If you’ve been following along with our AIG Financial Products bonus coverage, you know that many AIGFP employees feel they got a raw deal from New York Attorney General Andrew Cuomo. They claim that Cuomo okayed their bonuses and later stabbed them in the back for political gain when the bonuses became controversial. Cuomo, of course, denies he even knew about the bonuses.
So what really happened? The investigative team at the Huffington Post has been digging into this question. So far what they’ve uncovered could generously be called a “failure to communicate.” Cuomo knew about retention bonus plans at AIG as early as last October but his office insists he understood those bonuses wouldn’t be paid to employees at the controversial Financial Products unit. Instead, his office says he thought the bonuses would be paid to employees at the healthier parts of AIG’s business.
How did AIG FP employees get the impression that Cuomo had green-lighted their bonuses? It seems they believed that because their bosses at AIG told them this had happened. In an October 22, 2008 email obtained by the Huffington Post AIG FP chief William Dooley wrote:
As promised, I want to keep you apprised of any new developments. Earlier today, New York Attorney General Andrew Cuomo confirmed with AIG that the Deferred Compensation Plan and Special Incentive Plan accounts will have negative balances as the end of the current compensation year. The Attorney General has made clear that he was only referring to the DCP and SIP. I want to make clear to you that, as I indicated in my October 3 and October 9 letters to you, AIGFP will live up to its commitment of honouring your retention guarantees under the terms of the Employee Retention Plan (‘ERP’). Accordingly, the non-deferred portions of the Guaranteed Retention awards under ERP will be paid by AIGFP and, under the terms of the ERP, those payments are guaranteed by AIG.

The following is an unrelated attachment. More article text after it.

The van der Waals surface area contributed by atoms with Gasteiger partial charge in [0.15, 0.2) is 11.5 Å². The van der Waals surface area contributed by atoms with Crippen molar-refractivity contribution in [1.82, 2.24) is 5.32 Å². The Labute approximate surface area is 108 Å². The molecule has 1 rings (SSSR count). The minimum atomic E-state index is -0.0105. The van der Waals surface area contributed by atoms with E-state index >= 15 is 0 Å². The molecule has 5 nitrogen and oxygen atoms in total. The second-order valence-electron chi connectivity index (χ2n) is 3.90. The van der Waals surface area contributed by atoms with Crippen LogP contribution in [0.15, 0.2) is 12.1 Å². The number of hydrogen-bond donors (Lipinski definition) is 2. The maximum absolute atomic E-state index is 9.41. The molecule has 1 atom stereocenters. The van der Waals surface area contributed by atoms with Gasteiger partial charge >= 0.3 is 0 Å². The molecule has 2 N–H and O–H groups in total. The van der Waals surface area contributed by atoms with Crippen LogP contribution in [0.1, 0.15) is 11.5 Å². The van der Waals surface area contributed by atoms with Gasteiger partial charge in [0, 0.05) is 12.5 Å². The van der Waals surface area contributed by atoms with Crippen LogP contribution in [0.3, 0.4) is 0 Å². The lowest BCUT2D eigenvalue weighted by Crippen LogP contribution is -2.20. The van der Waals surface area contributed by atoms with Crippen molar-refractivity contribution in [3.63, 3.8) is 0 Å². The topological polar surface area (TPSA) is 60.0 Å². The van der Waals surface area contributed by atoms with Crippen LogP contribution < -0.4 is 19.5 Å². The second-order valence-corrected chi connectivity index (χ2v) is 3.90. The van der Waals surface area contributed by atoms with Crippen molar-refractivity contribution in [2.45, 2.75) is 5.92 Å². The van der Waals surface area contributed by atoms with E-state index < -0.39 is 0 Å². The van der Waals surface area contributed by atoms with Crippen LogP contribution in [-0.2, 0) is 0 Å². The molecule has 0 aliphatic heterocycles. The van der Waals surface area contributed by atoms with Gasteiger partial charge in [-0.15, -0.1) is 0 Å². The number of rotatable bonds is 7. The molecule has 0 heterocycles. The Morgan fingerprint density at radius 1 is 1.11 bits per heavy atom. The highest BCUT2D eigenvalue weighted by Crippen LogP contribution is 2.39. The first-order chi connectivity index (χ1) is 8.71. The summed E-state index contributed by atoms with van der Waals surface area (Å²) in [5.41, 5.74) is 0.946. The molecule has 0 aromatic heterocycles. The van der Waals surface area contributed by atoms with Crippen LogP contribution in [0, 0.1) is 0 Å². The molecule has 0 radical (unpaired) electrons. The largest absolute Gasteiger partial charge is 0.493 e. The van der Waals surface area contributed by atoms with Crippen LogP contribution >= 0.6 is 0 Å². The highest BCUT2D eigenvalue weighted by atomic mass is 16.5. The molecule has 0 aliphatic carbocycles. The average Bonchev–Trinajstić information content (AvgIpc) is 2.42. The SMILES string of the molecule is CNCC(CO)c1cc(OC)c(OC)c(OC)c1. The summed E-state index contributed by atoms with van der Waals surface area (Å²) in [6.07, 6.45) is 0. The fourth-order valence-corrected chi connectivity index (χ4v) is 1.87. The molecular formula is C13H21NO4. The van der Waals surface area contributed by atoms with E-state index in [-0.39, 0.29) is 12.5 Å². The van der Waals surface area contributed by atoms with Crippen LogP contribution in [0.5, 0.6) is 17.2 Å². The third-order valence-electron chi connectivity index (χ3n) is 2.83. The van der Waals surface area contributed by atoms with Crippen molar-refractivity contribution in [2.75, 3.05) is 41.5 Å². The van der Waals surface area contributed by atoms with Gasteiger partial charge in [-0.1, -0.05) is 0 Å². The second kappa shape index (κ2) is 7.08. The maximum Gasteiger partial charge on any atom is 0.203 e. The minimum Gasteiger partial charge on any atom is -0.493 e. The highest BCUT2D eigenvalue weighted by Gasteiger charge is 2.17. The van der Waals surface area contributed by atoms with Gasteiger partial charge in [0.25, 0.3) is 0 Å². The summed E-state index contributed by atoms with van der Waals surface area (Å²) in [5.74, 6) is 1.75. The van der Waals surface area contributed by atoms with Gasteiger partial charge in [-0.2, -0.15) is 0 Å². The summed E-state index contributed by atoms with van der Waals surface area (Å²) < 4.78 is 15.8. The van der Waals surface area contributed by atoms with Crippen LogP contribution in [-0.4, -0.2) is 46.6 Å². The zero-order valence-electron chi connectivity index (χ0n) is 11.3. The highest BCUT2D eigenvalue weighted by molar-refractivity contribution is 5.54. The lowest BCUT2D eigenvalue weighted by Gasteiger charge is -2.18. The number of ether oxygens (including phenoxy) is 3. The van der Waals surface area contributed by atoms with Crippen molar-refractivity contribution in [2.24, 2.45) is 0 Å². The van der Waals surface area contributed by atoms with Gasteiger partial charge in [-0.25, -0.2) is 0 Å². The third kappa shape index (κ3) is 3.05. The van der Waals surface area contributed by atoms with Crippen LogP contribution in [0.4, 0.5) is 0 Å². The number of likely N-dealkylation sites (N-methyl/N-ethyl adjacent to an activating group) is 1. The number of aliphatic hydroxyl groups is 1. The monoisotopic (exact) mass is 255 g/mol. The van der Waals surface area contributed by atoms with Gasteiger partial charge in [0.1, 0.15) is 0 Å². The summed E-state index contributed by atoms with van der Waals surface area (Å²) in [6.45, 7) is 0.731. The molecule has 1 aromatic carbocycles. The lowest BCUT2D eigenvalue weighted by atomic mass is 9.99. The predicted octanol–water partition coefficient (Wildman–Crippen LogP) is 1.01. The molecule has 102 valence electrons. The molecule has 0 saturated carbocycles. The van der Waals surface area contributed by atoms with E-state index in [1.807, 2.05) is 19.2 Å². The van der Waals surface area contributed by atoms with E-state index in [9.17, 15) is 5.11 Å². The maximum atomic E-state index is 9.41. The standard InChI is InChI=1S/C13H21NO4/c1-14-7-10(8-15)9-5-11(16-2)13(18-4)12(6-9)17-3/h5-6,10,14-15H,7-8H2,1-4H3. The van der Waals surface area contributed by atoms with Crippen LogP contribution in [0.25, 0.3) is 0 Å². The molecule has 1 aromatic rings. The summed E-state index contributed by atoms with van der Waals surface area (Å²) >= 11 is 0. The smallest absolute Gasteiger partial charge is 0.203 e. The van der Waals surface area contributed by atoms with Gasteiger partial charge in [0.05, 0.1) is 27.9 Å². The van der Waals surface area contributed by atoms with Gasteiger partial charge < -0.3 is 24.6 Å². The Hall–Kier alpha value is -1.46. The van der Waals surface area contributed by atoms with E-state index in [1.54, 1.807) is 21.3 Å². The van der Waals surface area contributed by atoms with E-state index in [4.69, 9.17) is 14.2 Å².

It will probably remain unclear whether this was a genuine misunderstanding between Cuomo and AIG or whether AIG, Cuomo or both are lying. Several AIG executives claim that Cuomo was aware of the retention payments last fall. The employee retention plan was fully disclosed in AIG’s SEC filings, although Cuomo’s office indicates he wasn’t aware of it. (To be fair: neither were we or almost anyone else.) We may never get to the bottom of this since it is unlikely that anyone will find a way to subpoena internal emails from Cuomo’s office about the bonuses–and AIG executives must not have written records of Cuomo’s alleged assurances or they would have been leaked already.